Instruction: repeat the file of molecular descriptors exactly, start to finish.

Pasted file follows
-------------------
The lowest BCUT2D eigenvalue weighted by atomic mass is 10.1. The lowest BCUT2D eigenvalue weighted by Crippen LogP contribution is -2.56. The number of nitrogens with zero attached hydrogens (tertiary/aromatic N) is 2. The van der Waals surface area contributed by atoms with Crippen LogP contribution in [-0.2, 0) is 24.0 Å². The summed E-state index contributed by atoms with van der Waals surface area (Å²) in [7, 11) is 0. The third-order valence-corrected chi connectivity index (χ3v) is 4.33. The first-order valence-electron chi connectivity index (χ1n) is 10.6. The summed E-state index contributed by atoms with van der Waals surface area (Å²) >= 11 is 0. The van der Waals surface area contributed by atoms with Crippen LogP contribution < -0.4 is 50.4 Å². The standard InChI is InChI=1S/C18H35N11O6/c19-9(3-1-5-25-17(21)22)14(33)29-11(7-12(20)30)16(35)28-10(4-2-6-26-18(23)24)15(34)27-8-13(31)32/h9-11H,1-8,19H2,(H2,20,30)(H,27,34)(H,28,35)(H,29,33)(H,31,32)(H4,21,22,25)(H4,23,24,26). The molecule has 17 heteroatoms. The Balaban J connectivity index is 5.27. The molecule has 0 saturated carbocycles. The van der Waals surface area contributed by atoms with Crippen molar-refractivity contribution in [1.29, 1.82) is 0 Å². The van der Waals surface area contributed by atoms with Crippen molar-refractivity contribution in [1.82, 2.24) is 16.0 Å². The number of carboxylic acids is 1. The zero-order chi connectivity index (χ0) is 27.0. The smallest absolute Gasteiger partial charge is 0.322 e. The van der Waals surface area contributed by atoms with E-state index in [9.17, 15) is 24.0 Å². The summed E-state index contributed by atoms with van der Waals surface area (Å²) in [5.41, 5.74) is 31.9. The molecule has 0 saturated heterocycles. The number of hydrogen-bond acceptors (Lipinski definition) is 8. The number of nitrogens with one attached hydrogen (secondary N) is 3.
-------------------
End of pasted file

The lowest BCUT2D eigenvalue weighted by atomic mass is 10.1. The lowest BCUT2D eigenvalue weighted by Crippen LogP contribution is -2.56. The number of nitrogens with zero attached hydrogens (tertiary/aromatic N) is 2. The van der Waals surface area contributed by atoms with Crippen LogP contribution in [-0.2, 0) is 24.0 Å². The summed E-state index contributed by atoms with van der Waals surface area (Å²) in [7, 11) is 0. The third-order valence-corrected chi connectivity index (χ3v) is 4.33. The first-order valence-electron chi connectivity index (χ1n) is 10.6. The summed E-state index contributed by atoms with van der Waals surface area (Å²) >= 11 is 0. The van der Waals surface area contributed by atoms with Crippen LogP contribution < -0.4 is 50.4 Å². The standard InChI is InChI=1S/C18H35N11O6/c19-9(3-1-5-25-17(21)22)14(33)29-11(7-12(20)30)16(35)28-10(4-2-6-26-18(23)24)15(34)27-8-13(31)32/h9-11H,1-8,19H2,(H2,20,30)(H,27,34)(H,28,35)(H,29,33)(H,31,32)(H4,21,22,25)(H4,23,24,26). The molecule has 17 heteroatoms. The Balaban J connectivity index is 5.27. The molecule has 0 saturated carbocycles. The van der Waals surface area contributed by atoms with Crippen molar-refractivity contribution in [1.29, 1.82) is 0 Å². The van der Waals surface area contributed by atoms with Crippen molar-refractivity contribution in [1.82, 2.24) is 16.0 Å². The number of carboxylic acids is 1. The zero-order chi connectivity index (χ0) is 27.0. The smallest absolute Gasteiger partial charge is 0.322 e. The van der Waals surface area contributed by atoms with E-state index in [9.17, 15) is 24.0 Å². The summed E-state index contributed by atoms with van der Waals surface area (Å²) in [5.41, 5.74) is 31.9. The molecule has 0 saturated heterocycles. The number of hydrogen-bond acceptors (Lipinski definition) is 8. The number of nitrogens with one attached hydrogen (secondary N) is 3.